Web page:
Back in the 1980s, when I was starting out, stock brokers had a secret weapon — Quotron machines displaying the most recent stock ticker prices. Knowledge was power for the most skilled advisors, many of them 20-something-year-olds who had come from sales training programs at places like IBM and Xerox.
Today, financial advisors bristle at the term broker. Today’s “beginners” are often twice as old and prefer to think of themselves as consultants, not mere salespeople.
Thanks to the internet, anyone can find a stock price or invest cheaply with ETF funds. And now so-called robo-advisors offer strategic investing ideas based on age and goals, making some wonder whether the profession itself is headed for the ashbin of history. Where once the profession evolved, is it now dissolving?
“Before the argument was that the internet would kill FAs, now it’s that robos will. Both are false,” said Michael Kitces, publisher of the blog “The Nerd’s Eye View” and partner of Pinnacle Advisory Group.
Advances in technology will continue to enable advisors to service clients more efficiently.
“Imagine if it took advisors only five minutes to open an account, 10 minutes to rebalance and no time at all for quarterly reports because all the information was available online. How much time would advisors save in one year or even five years?” asked Kitces.
Evolution remains the byword for advisors. Today, they are holistic financial planners who help clients prepare for retirement, create college savings programs and even do household budget projections. They have a long menu of products and services to help clients implement their programs, including insurance and lending services.
The Super Advisor
“Clients want one-stop shopping,” said Michael Silver, managing partner of Focus Partners, a practice management consultancy for financial advisors and financial service firms.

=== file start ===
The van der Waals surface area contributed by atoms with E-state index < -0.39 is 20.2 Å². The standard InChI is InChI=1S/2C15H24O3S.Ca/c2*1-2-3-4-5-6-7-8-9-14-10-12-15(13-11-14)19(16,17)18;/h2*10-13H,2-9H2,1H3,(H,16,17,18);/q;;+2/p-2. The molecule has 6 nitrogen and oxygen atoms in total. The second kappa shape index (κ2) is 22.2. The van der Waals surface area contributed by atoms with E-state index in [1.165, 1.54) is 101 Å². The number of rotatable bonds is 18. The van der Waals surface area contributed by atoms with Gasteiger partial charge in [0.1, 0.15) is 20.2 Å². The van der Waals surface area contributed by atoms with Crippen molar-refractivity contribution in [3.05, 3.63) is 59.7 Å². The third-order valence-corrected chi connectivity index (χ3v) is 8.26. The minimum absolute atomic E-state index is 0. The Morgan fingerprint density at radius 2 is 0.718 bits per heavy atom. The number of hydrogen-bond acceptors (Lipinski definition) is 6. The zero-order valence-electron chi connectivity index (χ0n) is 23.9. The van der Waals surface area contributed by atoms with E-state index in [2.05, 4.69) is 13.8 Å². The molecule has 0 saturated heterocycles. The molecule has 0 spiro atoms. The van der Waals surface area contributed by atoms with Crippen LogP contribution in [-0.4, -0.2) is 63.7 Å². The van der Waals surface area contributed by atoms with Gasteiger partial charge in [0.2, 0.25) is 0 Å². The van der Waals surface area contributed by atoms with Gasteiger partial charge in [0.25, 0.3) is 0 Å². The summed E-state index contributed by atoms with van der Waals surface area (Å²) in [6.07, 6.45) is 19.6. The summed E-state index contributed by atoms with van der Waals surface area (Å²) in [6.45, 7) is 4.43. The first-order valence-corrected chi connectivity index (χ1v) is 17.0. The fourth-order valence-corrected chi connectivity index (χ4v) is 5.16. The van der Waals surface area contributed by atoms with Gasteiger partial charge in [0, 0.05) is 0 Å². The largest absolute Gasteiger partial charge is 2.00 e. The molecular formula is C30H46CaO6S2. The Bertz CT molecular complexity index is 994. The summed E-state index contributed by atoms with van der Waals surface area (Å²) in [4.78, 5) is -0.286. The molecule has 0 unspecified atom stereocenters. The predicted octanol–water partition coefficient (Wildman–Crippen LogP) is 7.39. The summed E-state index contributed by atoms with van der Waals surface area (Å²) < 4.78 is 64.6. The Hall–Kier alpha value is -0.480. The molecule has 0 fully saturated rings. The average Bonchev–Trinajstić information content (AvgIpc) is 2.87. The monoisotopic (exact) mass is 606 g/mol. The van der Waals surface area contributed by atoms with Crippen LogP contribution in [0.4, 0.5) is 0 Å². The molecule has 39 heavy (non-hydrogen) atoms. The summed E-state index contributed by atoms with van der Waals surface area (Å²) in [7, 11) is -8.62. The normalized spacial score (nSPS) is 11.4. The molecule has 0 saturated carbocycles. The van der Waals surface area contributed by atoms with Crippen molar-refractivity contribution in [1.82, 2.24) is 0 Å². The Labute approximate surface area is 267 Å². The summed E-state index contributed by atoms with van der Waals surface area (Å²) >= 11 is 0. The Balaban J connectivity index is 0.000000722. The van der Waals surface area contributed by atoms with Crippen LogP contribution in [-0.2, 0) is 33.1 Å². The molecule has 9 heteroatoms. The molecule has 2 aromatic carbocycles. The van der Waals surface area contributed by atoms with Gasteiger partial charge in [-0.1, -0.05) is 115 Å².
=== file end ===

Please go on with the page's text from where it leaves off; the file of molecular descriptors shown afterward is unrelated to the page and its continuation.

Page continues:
One-stop shopping has an added benefit: Industry studies reveal that clients are more loyal to FAs who offer a more complex array of products, Silver points out. In sales lingo, those clients are stickier. “Advisors should want to create a stickiness factor,” he said.
Focusing on goals has another advantage: Investment performance is no longer the focal point. Client meetings center around financial planning needs that take into account a client’s shifting life circumstances, including inheritance, buyouts and expenses tied to children.
Therefore, advisors in client meetings should always ask this question, Silver said: “Is there anything going on in your financial life that I need to know about?” It’s all part of how successful advisors position themselves as indispensable in their clients’ financial lives, he explains.
Advisors these days strive to build multi-generational client relationships and often prefer fewer but bigger clients, he explains.
Going forward, advisors should be gravitating toward more and more specialization, according to Kitces, which is a natural evolution. He notes that the advisor’s business model has evolved from stock-picker to asset manager to financial planner. Advisors have always been scrambling to stay one step ahead of technology and what clients can do themselves with technology.
“The next 20 years will be an age of niches and specialization,” explained Kitces. From 2000 until now, the number of advisors seeking the Certified Financial Planner certification grew from under 40,000 to almost 80,000.
Today, the CFP designation alone doesn’t make an advisor stand out. To make that happen, many are seeking post-CFP designations, like the Retirement Income Certified Professional (or RICP) offered by the American College of Financial Planning.
Niche practices abound. Some advisors specialize in pre- and post-retirees, women going through divorce, or individuals who have received buyouts or have specific occupations. Kitces cites a practice that serves only employees from two federal agencies who are stationed overseas and a $2 billion RIA with clients who are mainly retirees from a public utility.
Advisors are a nimble bunch and will continue to offer clients more broad-based services that are targeted toward their particular needs. This means more value for clients and stickier relationships for advisors.
Today, no one machine — neither a Quotron nor a robo — can fully serve clients. Successful advisors understand how the world has changed and are anticipating what lies ahead.